The winners and promoted sides of League Two have generally been the ones who have tightness about them and the ones who don’t rely on silly one month loan deals that have been the desperate lunge of past managers in times of crisis. If you’re talking about season long loans like the successful one of Lee Nicholls last season then I’m fine with it but I’ve always been against bringing in unknown young players from a side in the higher divisions just for what could only be three or four games. Yes, it gives them experience but does it truly help us?

It’s great to see Wilder setting out his plans and making it clear that our own young lads will be getting a chance alongside the more experienced pros like Richards, Diamond and Darren Carter. That’s where we need to be – in a position where we have a strong base of a squad and instead of looking for someone else’s reserve team players look inwards and give a chance to someone knocking on your own door. At Dagenham, Wilder gave the chance to a young striker called Ivan Toney and the rest is history.

Whoever ends up lining up for the opening game of the season in August it looks like there should be a full squad in place – a squad who have come through the whole of pre-season together, a squad who already know each other’s strengths and weaknesses and a squad 100% ready to go and not one with giant holes in for us to pick apart and hope for last minute deals to fix.

It makes a very nice change!

Six things Chris Wilder needs to keep us in the Football League

Chris Wilder

Chris Wilder

Ok, Ok…so I’ve gone all Buzzfeed on you today (other list based websites are available) but with the appointment of Chris Wilder this week I thought I would try to get my head around the challenge he faces in the short term at his new club. Some of the points are very obvious and have been since last May’s playoff final defeat but it makes it pretty clear how many things need to change – and fast.

So here are the things that need to be in Wilder’s box of tricks for the remainder of this season…

Permanent signings

We’re currently up to the limit of five loan signings at any one time with James Hurst, Sean McGinty, Matty Blair, Antonio German and Hallam Hope all in the squad until different points in February. That’s a lot of players that probably don’t worry too much about the long term future of our football club, which is currently hanging by a thread. While it’s going to be extremely difficult to persuade someone to sign for the bottom club in the Football League, there should be more assurances for anyone coming in now that a permanent management team is in place.

At the very, very least we have to have loans that last until the end of the season and not just a month. I can see why we have so many on these deals at the moment – Andy King could do nothing else in his position to be fair to him – but it needs to stop here and anyone coming in surely must be on longer term contracts. Get them worrying about our future as much as we all do, teach them the history of the club and drill into them that survival can be achieved.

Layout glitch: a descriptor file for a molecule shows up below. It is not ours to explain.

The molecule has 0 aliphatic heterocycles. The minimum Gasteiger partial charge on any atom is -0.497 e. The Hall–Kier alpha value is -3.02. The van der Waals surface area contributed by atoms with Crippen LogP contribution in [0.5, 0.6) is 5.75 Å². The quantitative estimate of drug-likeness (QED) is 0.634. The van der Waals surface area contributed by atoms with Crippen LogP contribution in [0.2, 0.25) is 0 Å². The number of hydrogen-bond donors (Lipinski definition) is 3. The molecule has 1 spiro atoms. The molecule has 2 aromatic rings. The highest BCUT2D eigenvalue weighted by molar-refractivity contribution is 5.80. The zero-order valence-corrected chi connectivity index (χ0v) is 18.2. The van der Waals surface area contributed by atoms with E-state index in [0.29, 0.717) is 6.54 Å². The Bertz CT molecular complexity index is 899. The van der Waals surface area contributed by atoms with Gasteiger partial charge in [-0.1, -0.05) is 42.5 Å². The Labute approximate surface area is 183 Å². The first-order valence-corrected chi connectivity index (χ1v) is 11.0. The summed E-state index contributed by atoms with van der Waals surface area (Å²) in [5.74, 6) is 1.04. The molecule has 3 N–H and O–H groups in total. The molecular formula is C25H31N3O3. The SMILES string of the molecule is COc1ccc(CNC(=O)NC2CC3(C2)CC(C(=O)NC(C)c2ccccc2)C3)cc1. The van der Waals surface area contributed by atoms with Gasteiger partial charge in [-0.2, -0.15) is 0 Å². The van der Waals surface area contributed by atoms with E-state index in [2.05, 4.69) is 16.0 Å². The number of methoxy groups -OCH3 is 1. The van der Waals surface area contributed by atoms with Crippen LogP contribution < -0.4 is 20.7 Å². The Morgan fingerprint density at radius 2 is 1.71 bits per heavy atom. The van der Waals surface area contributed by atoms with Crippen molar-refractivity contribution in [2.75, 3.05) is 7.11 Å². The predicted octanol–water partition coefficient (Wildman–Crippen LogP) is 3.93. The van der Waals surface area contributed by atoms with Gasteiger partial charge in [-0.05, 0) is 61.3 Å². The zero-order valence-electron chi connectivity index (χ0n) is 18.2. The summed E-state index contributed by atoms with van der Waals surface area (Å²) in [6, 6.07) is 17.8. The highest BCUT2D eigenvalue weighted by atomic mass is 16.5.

Let’s face it, we’re not going to be able to dismantle the squad and start again if we’re to stay up and a certain element of good fortune is going to be needed if we’re going to finish anywhere from 22nd place and above. This isn’t going to be an overnight success and there has to be something of the Pat Gavin variety along the road to survival.

Kelvin Langmead

Another thing that isn’t in Wilder’s hands is the fitness of Kelvin Langmead. An absolute rock in the run to Wembley last season after an extraordinary personal renaissance, Langmead has been sorely missed having been rushed back from his initial injury blow. He hasn’t played at all this time out and as the length of time he’s been out for went on and on so did our fall from grace and to the foot of the table. If we’re to clamber out of this mess then we need Langmead back as soon as possible.

A goal scorer

To tie in with the fact that we’ve employed two short term strikers it’s also pretty obvious that we need someone in to knock in the goals that will spearhead a launch out of trouble. Bayo Akinfenwa has not been replaced in any way and Wilder will surely be flicking through his phone book trying to find someone that is a) twiddling his thumbs somewhere else, and b) experienced in putting that round thing in between those two posts.

An enforcer

The award for most untimely loan move back to their parent club has a clear winner this season and it goes to Ricky Ravenhill. His arrival came close to saving Aidy Boothroyd’s skin and the Bradford man – a tough nut and midfield enforcer – was something that was so badly absent from the middle of the park up until that point.  Someone similar, who is a calming influence in the absolute madness that will be the relegation dog fight of 2014, is vital.


It should go without saying but Wilder and assistant Alan Knill need all the support that we can muster in the coming weeks and months. We can be a tough lot to please, us Cobblers fans.  Both men will know what to expect and we simply have to get right behind them – it’s not going to be an easy road and there will be times when it looks like there’s no way back but these are the people trusted with our league survival and there’s no room for apathy or negativity once that whistle blows on match day.